It may come as a surprise I still have Paddack below Strahm in my rankings, which is purely a reaction to the likely innings limit which will come into play. However the Padres do it (phantom IL stint, demotion to rest him or a move to the bullpen), Paddack was muted as having an innings limit of around 120-140 this year. Given he’s already pitched 40+ innings, best case scenario is another 100. Of course, the way he’s pitched so far (3-1 record, 1.55 ERA and 10.18 K/9 rate), means he’s still likely to be a stud during those 80-100 innings. If you manage your rotation well in the later weeks of the season (depending on your league format) Paddack will put fantasy owners in with a great chance of winning titles. The option of moving Paddack into the ‘pen (although least likely) would be the least preferable for fantasy as although he could still contribute on your team, that could see him make only 10 more starts if they stick rigidly to that innings limit.
Trevor Richards; Preseason 246 – RoS 170
Moving up a pitcher with an 0-5 record and a 4.46 ERA might seem odd but in looking at his performances so far, there is reason for optimism. Richards has started eight times, four of them have been quality starts, one was shortened to 4.1 innings despite not giving up a run, only throwing 90 pitches and leaving with one man on who reached on an error. The other three outings saw Richards give up 4 or 5 runs in five or fewer innings. But these three starts were against the Phillies and Cubs (twice). Richards may be more match up dependent, but he strikes out enough to be relevant still and could be a solid buy-low candidate.
Matt Boyd; Preseason 264 – RoS 177
This is the Matt Boyd I was quietly hoping for the previous two years. He’s won four of his eight starts, has seven consecutive quality starts, struck out 63 batters in 50.1 innings and has a 2.86 ERA. His schedule has been a little light so far but did stymy the Yankees prior to their injury plague and has gone six or more innings in every start since Opening Day. There may be an issue later in the season if the Tigers trade Boyd and he ends up in a hitter friendly ballpark but that’s something to fret about later in the season. If he hadn’t burned me so much before, I may have moved up Boyd more than I have and if he can continue his success shown so far, he should crack the top 25 starting pitchers soon.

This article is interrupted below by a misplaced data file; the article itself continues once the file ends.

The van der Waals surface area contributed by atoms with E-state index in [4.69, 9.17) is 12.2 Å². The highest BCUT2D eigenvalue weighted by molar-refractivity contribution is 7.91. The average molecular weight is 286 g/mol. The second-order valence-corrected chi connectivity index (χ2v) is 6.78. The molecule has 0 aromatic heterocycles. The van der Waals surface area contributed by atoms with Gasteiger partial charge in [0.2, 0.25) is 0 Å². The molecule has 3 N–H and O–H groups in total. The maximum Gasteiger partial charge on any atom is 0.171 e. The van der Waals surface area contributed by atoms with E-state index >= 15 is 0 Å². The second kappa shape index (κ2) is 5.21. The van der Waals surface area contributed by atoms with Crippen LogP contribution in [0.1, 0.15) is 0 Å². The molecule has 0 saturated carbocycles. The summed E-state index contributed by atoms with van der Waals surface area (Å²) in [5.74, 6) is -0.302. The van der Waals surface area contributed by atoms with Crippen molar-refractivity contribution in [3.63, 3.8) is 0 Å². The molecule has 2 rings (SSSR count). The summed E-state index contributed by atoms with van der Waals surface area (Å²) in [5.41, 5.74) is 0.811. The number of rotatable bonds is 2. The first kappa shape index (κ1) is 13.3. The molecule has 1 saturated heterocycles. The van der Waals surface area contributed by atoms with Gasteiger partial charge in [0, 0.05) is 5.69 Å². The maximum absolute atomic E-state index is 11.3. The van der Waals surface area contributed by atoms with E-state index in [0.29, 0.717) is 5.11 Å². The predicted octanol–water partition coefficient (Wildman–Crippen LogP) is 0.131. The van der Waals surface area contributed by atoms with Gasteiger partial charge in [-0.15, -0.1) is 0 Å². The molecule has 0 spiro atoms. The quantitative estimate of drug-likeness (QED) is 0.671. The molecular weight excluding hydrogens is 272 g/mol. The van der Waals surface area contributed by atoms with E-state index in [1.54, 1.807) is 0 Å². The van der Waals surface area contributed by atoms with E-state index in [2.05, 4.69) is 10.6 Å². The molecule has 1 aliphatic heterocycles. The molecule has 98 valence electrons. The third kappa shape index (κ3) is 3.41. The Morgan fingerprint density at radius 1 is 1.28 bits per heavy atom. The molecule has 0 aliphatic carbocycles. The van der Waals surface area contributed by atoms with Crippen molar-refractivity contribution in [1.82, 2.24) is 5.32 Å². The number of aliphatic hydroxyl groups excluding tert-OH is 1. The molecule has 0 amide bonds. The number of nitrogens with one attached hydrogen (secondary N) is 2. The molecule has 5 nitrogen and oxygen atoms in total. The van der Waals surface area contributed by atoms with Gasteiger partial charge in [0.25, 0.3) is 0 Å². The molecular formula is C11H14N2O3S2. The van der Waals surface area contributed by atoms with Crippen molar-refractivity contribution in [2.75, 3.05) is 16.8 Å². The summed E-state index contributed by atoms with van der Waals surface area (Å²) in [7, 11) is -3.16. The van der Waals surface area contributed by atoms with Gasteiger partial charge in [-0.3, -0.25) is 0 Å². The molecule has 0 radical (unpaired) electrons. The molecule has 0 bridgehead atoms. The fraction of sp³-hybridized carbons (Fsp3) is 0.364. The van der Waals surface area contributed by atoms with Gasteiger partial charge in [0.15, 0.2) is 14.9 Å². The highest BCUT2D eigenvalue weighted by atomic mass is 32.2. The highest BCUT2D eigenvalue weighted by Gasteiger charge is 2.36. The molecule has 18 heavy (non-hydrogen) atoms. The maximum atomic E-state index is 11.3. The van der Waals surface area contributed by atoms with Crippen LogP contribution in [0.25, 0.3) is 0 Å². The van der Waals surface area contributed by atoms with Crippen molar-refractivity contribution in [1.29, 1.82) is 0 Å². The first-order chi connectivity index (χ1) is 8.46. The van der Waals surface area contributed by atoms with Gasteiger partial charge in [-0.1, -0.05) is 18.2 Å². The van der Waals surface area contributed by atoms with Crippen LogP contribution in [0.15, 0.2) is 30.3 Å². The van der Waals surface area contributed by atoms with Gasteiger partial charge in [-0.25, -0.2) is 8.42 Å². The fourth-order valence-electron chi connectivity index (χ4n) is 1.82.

Domingo German; Preseason Not Ranked – RoS 206
Possibly the biggest surprise of the season has been the Yankees hurler German, who only made the 25-man roster due to Luis Severino’s injury. But German has since become the Yankees’ best starter, posting a 2.70 ERA and getting the win in seven of his eight appearances so far (one relief appearance). German has struck our 44 batters in 43.1 innings which is actually a bit down on his K/9 rate from last year (albeit only 85.2 innings in 2018). I’d be surprised if German maintains an ERA below 3.00 but his FIP (3.26) suggests it won’t go above that mark by much. Severino is due back after the All-Star break and with Paxton, Tanaka, Happ and Sabathia in the rotation, German may not see the season through as a starter with the Yankees. The way he’s started the year and the number of injuries the Yankees have endured means that’s not a likely proposition right now though and German is another one who could end up rising further during the season.
Mike Soroka; Preseason 306 – RoS 248
I didn’t imagine Soroka would be up pitching for the Braves this early, given he started the season injured and the probability the Braves will tread carefully with their young hurler. Soroka did get the call up after two Triple-A starts and has started five times for the Braves with a 3-1 record and 1.21 ERA. Of course, that ERA will rise but even with a limited number of innings so far, his 2.65 FIP suggests his success has not been solely a product of good fortune. Soroka’s 9.40 K/9 rate is more in line with his minor league record and his 59% groundball rate will help him prevent homers (of which he hasn’t given one up yet). The Braves are likely to proceed with kid gloves so it’s difficult to really project how many starts or innings Soroka will get the rest of the season, but for now he’s worth owning in all formats until such time he’s not starting for the Braves any more.